Fire System Checks: To help make sure the system is going to work, here are the things the owner and staff should check: • Each manual pull station is clearly identified for the protected appliance(s) • Nothing has changed (no new appliances or relocated appliances) • Protective caps on piping nozzles are not missing (missing caps allow grease to clog nozzles) Make sure the employees and owner know to pull the manual release whenever an appliance fire occurs and to call you if nozzle caps are ever missing. Also, make sure the owner knows to schedule regular servicing of the system every six months including replacement of the system links, which are critical for the system to work automatically. If a system tag ever shows a date older than 6-months, the system is overdue for link replacement and maintenance and the owner needs to contact the fire equipment company.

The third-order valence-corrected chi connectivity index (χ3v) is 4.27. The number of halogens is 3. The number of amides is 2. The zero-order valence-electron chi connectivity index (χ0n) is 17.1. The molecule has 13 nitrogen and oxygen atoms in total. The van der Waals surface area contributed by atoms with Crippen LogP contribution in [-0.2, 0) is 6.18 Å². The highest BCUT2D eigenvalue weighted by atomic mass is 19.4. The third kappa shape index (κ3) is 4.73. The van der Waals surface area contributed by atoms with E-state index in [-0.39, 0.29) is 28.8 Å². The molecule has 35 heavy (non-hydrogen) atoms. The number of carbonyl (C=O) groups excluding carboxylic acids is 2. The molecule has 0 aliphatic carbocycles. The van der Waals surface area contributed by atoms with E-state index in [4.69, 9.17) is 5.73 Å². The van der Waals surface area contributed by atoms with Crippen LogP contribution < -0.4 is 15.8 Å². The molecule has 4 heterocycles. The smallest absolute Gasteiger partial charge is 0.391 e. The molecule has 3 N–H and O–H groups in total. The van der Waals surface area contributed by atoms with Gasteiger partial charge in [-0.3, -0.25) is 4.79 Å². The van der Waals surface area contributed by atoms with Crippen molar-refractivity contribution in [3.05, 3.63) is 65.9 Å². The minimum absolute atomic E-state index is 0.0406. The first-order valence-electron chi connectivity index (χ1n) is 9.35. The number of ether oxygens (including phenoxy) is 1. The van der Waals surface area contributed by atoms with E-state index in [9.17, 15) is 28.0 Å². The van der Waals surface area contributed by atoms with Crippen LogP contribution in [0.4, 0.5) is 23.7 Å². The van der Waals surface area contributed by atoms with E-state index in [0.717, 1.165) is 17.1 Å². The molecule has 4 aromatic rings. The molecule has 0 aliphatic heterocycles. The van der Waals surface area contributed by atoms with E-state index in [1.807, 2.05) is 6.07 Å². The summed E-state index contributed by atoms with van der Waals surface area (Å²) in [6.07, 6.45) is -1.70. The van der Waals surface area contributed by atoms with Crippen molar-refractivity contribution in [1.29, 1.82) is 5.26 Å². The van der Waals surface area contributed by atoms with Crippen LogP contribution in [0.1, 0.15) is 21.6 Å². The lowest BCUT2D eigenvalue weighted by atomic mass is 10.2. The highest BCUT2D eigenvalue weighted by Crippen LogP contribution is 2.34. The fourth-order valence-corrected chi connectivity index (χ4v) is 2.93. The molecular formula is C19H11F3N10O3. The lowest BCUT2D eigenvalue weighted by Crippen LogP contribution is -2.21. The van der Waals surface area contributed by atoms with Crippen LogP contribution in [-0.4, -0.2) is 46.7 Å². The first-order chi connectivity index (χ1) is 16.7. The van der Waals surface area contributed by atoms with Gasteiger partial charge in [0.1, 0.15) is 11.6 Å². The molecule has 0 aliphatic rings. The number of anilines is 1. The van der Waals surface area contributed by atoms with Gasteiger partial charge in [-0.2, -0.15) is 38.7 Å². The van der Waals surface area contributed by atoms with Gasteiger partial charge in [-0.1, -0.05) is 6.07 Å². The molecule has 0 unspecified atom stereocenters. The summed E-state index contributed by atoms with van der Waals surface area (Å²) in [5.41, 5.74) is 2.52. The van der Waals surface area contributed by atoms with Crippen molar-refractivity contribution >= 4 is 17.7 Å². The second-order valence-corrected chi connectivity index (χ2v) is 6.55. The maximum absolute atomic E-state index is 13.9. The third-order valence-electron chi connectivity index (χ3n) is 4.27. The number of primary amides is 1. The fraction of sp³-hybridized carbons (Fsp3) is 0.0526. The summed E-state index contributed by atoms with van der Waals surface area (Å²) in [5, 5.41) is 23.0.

Lights for the Appliance Hood: Light fixtures in kitchen hoods are designed for safety. These fixtures have special globes and often have metal guards installed to protect them from damage. The globes may be tempered glass or come with a shatterproof plastic coating. The globes intended for this application will not discolor with heat. If a globe or guard is missing, the fire equipment company carries replacements.

Signs for the Exhaust Fan: The kitchen exhaust fan must be operated whenever cooking appliances are in use. The fan is connected to the hood and duct exhaust system and keeps cooking odors from migrating to the dining area. From a safety standpoint, the system captures, contains, and removes combustible grease vapors. To help ensure the fans are turned on each time appliances are used, a sign is required to be posted.